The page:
NDR 2019: Household income ceiling for additional preschool subsidies to be raised to $12,000

20-Aug-2019 Intellasia | Yahoo News Singapore | 6:02 AM Print This Post

The long-term costs of protecting Singapore from the effects of rising sea levels could cost more than $100 billion over the next 50-100 years, warned prime minister Lee Hsien Loong in his annual National Day Rally (NDR) speech on Sunday (18 August).

Speaking during the English portion of his 16th NDR speech, Lee compared the fight against climate change to the imperative of military defence. “Both the SAF and climate change defences are existential for us. These are life and death matters,” said the 67-year-old.

“We should treat climate change defences like we treat the SAF with utmost seriousness. Work steadily at it, maintain a stable budget year after year, keep your eye on the target, and do it over many years and several generations. That way, we can afford it, and when we need it, we will have it ready.”

He added, “With the SAF, we hope never to go to war. But with climate change, we know for sure sea levels will rise.”

In possibly his most comprehensive remarks on climate change to date, Lee stressed, “Because we are a low-lying island, Singapore is especially vulnerable to one grave threat, and that is rising sea levels.”

He noted that large parts of Singapore are low-lying, including a long stretch on the East Coast from Changi to the city.

“Not only will property values be affected, but safety and liveability. And it will affect not only these particular areas, but the whole city,” said Lee, noting that the areas include hospitals, schools and workplaces. This means coastal defences are needed to protect entire areas.As part of the government’s ongoing efforts to improve preschool education, it will make preschool education more affordable for more families, especially those from low to middle-income families.

Currently, additional means-tested subsidies are available to those whose household income do not exceed $7,500. “We will raise the income ceiling to $12,000 per month,” said prime minister Lee Hsien Loong in the National Day Rally speech on Sunday (18 August). “This means 30,000 more households will qualify for means-tested subsidies starting next year.”

To illustrate this, he cited the middle-income Low family, comprising two working parents and children aged 2 and 5. Both boys attend a government-supported preschool.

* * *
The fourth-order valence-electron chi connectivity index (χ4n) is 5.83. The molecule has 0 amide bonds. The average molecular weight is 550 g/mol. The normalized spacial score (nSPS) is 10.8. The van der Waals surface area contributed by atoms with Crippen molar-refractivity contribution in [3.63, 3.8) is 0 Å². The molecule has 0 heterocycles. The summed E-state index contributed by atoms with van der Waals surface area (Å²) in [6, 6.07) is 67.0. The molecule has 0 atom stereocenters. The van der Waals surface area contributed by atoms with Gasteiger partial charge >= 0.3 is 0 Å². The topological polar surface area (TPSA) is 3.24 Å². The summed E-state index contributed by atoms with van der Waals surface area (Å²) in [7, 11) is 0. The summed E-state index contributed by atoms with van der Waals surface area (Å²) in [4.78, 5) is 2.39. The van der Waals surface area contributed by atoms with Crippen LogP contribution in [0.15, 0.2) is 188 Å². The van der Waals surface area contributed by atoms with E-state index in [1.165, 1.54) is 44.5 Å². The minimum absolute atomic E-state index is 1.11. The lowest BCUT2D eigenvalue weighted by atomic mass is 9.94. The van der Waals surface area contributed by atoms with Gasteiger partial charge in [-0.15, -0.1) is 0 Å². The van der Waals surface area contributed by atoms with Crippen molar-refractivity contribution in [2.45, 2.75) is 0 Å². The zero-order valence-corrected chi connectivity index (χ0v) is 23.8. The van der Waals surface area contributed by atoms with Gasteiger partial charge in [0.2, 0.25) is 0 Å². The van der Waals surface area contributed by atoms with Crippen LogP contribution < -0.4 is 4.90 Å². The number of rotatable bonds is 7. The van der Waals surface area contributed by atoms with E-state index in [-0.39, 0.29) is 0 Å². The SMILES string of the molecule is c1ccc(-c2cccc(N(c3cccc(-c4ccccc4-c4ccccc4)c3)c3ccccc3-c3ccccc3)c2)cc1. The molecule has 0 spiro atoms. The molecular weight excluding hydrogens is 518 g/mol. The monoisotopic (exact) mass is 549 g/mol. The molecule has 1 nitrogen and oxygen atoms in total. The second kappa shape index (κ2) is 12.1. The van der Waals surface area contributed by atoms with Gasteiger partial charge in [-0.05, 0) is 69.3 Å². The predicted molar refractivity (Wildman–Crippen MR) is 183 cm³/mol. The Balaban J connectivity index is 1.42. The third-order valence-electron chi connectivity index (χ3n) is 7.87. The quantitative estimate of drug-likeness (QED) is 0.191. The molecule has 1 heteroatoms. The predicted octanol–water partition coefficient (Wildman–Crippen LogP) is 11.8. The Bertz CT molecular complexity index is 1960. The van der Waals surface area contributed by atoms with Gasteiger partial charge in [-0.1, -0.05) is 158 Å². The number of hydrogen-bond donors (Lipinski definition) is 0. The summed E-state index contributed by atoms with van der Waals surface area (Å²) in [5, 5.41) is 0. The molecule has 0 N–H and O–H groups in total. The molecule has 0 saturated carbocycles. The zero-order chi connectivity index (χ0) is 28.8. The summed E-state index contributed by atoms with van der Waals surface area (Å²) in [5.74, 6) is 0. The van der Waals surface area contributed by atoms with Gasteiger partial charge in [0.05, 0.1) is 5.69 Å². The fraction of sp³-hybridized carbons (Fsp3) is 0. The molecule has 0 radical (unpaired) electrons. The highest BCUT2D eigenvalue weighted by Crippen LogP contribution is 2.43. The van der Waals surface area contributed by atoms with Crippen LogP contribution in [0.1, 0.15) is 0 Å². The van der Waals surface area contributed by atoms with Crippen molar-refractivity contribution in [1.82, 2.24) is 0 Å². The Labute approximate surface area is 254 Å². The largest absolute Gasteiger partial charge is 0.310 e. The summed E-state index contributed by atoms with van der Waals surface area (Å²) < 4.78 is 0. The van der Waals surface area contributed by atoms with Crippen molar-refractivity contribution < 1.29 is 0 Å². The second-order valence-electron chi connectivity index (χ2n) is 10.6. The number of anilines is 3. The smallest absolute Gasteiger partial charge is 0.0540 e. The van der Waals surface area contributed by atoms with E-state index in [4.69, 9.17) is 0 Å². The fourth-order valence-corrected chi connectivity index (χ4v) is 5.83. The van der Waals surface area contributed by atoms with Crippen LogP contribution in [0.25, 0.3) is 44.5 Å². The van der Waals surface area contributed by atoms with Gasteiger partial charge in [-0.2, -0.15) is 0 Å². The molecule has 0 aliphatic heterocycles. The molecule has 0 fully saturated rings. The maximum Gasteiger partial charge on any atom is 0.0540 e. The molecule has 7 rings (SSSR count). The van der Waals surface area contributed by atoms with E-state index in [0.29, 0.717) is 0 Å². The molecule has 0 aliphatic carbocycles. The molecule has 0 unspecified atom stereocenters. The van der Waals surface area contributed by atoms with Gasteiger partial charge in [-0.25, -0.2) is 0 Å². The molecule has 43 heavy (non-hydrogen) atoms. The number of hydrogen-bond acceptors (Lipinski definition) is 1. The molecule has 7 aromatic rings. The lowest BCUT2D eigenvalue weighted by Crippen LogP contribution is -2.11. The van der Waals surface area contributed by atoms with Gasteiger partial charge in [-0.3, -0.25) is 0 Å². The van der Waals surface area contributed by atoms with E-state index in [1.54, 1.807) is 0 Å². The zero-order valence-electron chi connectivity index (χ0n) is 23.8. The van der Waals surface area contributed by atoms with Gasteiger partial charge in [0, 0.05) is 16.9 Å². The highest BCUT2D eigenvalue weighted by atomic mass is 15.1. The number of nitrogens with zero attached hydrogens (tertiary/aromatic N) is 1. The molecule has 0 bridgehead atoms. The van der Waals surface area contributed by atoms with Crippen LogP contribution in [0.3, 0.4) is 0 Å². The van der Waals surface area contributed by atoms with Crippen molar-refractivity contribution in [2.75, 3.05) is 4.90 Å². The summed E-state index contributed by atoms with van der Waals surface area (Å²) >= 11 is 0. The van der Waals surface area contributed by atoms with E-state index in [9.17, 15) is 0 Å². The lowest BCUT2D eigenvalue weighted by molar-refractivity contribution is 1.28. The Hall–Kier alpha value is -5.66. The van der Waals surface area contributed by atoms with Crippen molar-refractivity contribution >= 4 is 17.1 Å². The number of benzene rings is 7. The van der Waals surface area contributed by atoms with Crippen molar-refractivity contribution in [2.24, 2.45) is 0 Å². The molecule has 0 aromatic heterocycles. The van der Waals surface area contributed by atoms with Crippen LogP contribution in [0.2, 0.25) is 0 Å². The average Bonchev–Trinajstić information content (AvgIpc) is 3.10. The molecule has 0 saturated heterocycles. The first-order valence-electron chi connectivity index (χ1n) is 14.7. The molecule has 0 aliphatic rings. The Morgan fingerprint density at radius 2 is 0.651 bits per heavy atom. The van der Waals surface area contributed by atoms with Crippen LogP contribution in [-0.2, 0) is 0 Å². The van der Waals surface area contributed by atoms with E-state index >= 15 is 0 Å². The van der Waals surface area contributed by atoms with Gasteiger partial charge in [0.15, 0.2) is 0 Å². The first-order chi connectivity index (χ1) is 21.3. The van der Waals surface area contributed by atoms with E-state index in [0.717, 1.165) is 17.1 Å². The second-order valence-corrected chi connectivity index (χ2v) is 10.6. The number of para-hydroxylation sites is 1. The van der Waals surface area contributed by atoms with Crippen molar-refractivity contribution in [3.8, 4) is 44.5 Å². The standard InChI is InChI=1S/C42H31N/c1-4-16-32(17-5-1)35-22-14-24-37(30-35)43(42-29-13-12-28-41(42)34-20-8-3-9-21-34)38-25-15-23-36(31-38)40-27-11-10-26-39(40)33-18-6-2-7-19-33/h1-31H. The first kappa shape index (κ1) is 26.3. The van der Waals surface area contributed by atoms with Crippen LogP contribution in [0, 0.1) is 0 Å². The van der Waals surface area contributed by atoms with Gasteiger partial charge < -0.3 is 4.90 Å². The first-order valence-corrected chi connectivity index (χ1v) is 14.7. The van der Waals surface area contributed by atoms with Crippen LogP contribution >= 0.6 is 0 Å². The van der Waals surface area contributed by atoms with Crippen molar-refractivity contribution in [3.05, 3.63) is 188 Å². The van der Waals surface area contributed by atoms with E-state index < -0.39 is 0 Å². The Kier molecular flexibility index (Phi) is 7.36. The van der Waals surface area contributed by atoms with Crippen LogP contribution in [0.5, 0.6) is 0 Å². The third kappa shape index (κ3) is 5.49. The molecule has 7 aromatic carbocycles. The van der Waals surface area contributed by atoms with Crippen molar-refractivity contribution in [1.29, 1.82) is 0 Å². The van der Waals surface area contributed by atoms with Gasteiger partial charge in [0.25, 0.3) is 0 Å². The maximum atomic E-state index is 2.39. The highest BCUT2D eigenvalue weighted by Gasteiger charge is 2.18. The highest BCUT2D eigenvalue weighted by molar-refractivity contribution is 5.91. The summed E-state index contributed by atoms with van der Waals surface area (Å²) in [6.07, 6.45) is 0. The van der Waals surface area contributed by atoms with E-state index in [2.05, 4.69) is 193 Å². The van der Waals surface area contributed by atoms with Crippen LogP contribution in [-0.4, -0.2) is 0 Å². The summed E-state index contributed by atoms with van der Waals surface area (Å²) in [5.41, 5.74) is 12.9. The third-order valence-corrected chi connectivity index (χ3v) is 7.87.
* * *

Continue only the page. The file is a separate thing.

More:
“Before the changes, and Low pay about $560 per month for each child’s preschool. The enhanced subsidy will knock off around one third of the Lows’ preschool expenses, which will go down to around $370 per child,” said Lee.

When the Lows’ eldest son goes to primary school, which Lee pointed out “is almost free”, they may need to send him to student care in the afternoons. This will cost them about $300 per month. “The total of primary school fees plus student care fees, is still less than their current preschool expenses,” he explained. “In the medium term, we should aim to bring down full-day preschool expenses to around that levelthe cost of primary school plus after-school student care.”

Though time is needed to get there, that’s what the government is working towards, Lee said.

“We will also increase the quantum of preschool subsidies, across the board,” he added.

Like HDB

Besides subsidies, the number of government-supported pre-school places will also be increased from 50 per cent to 80 per cent, “just like the HDB (Housing & Development Board)”, Lee said.

He noted that several women PAP MPs made an important point: that preschool should be like housing and healthcare, where there is a good and affordable government-funded option for all Singaporeans. The MPs, led by Senior Parliamentary Secretary Sun Xueling, had surveyed young parents on preschools and they had concerns about affordability.

“Already, we spend around $1 billion a year on early childhood education. And this will more than double over the next few years,” said Lee.

He ended his section on preschool education with hints of more changes to comespecifically to help increase birth rates.

“The younger ministers have a few more ideas to support couples to have more kids, and to keep HDB flats affordable. I will leave these goodies to them… to make the announcements later.

“Meanwhile, I will be counting the number of babies born, and hoping for the number to go up!” he said.



Category: Singapore

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